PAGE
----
If you’re traveling overseas and plan to use the same credit card you use while at home, you may be opening yourself up to unnecessary fees and/or losing out on big rewards.

A recent report from WalletHub, which tracks credit scores and provides financial advice, looked at the 55 most popular personal credit cards from the top 10 issuers and ranked them on their attractiveness to consumers who travel overseas. WalletHub looked at more than a dozen metrics to arrive at its credit card rankings, including travel notification policies, insurance coverage and foreign transaction fees.

For example, foreign transaction fees can amount to as much as 3% of the overseas purchase price. And 50% of users don’t even know whether their card issuer charges one.

WalletHub awarded each specific card a score of up to 100%. Up to 20 percentage points of that is based on evaluating any fees and a maximum of 30 percentage points is derived from secondary benefits like emergency travel assistance or lost luggage insurance. The biggest part—up to 50 percentage points—is based on convenience services such as whether the card is widely accepted abroad or offers financial assistance in case of travel emergencies or lost or stolen cards.

“Having the right plastic in your pocket can make life a whole lot easier,” the report says. “The best travel rewards credit cards offer people with good or excellent credit hundreds of dollars in savings per year.”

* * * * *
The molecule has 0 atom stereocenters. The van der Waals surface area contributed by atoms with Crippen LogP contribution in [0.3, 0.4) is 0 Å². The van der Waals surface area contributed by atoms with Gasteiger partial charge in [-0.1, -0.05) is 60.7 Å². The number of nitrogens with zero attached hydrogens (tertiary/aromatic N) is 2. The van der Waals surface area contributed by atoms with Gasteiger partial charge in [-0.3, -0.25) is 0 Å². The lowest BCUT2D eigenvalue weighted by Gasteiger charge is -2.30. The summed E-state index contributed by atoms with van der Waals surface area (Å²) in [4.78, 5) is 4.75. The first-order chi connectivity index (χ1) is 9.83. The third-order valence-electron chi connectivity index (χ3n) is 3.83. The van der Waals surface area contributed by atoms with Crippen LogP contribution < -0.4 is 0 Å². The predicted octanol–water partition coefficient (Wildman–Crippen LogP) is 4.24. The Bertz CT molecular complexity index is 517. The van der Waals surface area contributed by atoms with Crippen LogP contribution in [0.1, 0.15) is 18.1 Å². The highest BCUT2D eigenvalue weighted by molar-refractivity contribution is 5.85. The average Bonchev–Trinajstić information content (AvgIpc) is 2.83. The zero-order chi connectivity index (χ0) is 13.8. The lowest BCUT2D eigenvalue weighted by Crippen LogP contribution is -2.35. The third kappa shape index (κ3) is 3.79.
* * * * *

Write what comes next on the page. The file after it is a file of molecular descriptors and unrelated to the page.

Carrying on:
The winner? The Bank of America Premium Rewards card topped the rankings with an overall score of 95.52% followed closely by its sibling card, Bank of America Travel Rewards, which notched a 91.52% score.

Barclaycard Arrival Plus World Elite Mastercard weighed in at number three with an 88% tally, followed by the USAA Visa Signature Cards, whose score totaled 85.52%.

Citi Premier and Citi Prestige tied for the number five spot with scores of 85% each. The number seven slot was also shared, in this case by siblings Chase Sapphire Preferred, Chase Sapphire Reserve and JP Morgan Reserve—all three finishing with scores of 84.52%.

Rounding out the top 10 was another tie—American Express Gold Card and American Express Platinum Card, weighing in with total scores of 80.67% apiece.

As useful as the overall rankings may be, the report invites consumers to consider the particular services or fees that matter most to them. It makes absolute sense to consider your spending habits, a trip’s purpose, itinerary or other inclinations before signing on to a new card.

For example, free car rental insurance may not matter at all if your plan is to travel by train. And if a trip to London includes shopping for a suit or other clothing, getting big cash rewards or avoiding a foreign transaction fee might be at the top of your mind.

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